Overall, the collaborative project was a great success. Although the students complained that the task was too ambiguous and too hard at first, at the end they appreciated the dynamics of the process and all that they had learned about collaborating in an electronic environment.
A white board is a shared space such that all of the students can see what is displayed in it. Whatever is entered in the white board is immediately available for everyone to see. In HyperCourseware this is currently only a text field as shown in Figure 8.8.
Input to the white board can be from various sources. The instructor can control the white board so that only what he or she enters is seen by the students. In this mode, the students are passive recipients. On the other hand, control can be passed to a student who can then enter or change what is in the white board. Other students who want add to the white board can do so successively as control is relinquished and passed to each one who has entered the wait list.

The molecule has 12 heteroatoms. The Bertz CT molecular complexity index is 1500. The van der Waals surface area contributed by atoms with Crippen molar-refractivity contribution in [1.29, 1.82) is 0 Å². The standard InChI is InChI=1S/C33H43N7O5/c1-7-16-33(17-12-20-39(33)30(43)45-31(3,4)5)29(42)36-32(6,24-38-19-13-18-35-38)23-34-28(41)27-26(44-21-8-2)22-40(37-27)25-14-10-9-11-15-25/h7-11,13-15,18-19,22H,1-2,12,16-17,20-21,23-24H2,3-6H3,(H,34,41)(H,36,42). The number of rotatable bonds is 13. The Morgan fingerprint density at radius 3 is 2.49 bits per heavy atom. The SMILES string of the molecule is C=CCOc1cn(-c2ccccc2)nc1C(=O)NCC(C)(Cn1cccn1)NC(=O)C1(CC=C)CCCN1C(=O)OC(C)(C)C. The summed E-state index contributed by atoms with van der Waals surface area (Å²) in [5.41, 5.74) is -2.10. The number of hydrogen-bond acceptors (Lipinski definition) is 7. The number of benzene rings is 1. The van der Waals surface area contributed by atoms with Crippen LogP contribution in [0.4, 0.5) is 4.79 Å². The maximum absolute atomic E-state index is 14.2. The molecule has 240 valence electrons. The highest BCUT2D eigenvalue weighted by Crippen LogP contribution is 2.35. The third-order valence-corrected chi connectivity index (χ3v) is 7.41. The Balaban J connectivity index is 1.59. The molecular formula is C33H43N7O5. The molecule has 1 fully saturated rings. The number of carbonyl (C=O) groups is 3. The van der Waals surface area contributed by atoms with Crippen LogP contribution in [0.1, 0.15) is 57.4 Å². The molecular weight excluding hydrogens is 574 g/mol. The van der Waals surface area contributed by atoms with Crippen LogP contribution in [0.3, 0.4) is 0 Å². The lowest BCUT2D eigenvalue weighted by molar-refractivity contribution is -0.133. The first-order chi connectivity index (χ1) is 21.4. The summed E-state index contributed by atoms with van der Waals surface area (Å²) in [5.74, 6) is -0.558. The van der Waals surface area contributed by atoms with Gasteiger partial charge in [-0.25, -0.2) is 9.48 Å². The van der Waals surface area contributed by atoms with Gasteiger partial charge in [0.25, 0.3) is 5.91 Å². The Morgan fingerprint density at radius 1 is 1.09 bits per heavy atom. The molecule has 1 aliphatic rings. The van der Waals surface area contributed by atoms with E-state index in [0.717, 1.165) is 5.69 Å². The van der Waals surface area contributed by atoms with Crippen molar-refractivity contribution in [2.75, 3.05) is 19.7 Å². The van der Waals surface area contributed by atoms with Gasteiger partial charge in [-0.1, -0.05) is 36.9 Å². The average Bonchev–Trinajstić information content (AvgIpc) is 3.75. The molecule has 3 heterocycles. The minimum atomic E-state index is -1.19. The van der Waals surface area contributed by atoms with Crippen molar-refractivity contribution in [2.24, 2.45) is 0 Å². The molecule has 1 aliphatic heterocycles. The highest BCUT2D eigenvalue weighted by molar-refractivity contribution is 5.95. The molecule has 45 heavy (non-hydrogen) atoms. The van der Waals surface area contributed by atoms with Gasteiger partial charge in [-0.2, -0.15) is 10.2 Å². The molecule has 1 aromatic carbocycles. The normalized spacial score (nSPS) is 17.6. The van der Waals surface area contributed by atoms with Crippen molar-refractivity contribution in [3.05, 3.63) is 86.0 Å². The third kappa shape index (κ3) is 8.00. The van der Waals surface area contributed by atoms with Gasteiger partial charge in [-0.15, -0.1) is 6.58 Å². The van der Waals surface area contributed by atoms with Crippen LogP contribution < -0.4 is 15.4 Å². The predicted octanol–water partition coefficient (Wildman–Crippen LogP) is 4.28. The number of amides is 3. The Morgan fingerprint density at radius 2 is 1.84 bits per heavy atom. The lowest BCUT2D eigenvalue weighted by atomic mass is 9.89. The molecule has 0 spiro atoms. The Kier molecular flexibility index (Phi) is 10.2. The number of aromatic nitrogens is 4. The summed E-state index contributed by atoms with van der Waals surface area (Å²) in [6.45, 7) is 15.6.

Many white boards allow simultaneous input by all participating parties. While this is an effective method of collaboration for small groups (e.g., 2 to 4), it is chaos in classroom of 10 or more unless there is some social mechanism by which the class "passes the chalk" from one student to the next.
The sequential white board can be used in seminars when different students take turns presenting information or discussing some topic. In the same time/same place classroom it is generally awkward to type and to speak at the same time. The white board is only effective if the student has prepared the text in advance and copies it from another source into the white board. The sequential white board is more effective in the same time/different place model of distance education when other channels of communication are limited. More will be said about this in Chapter 15.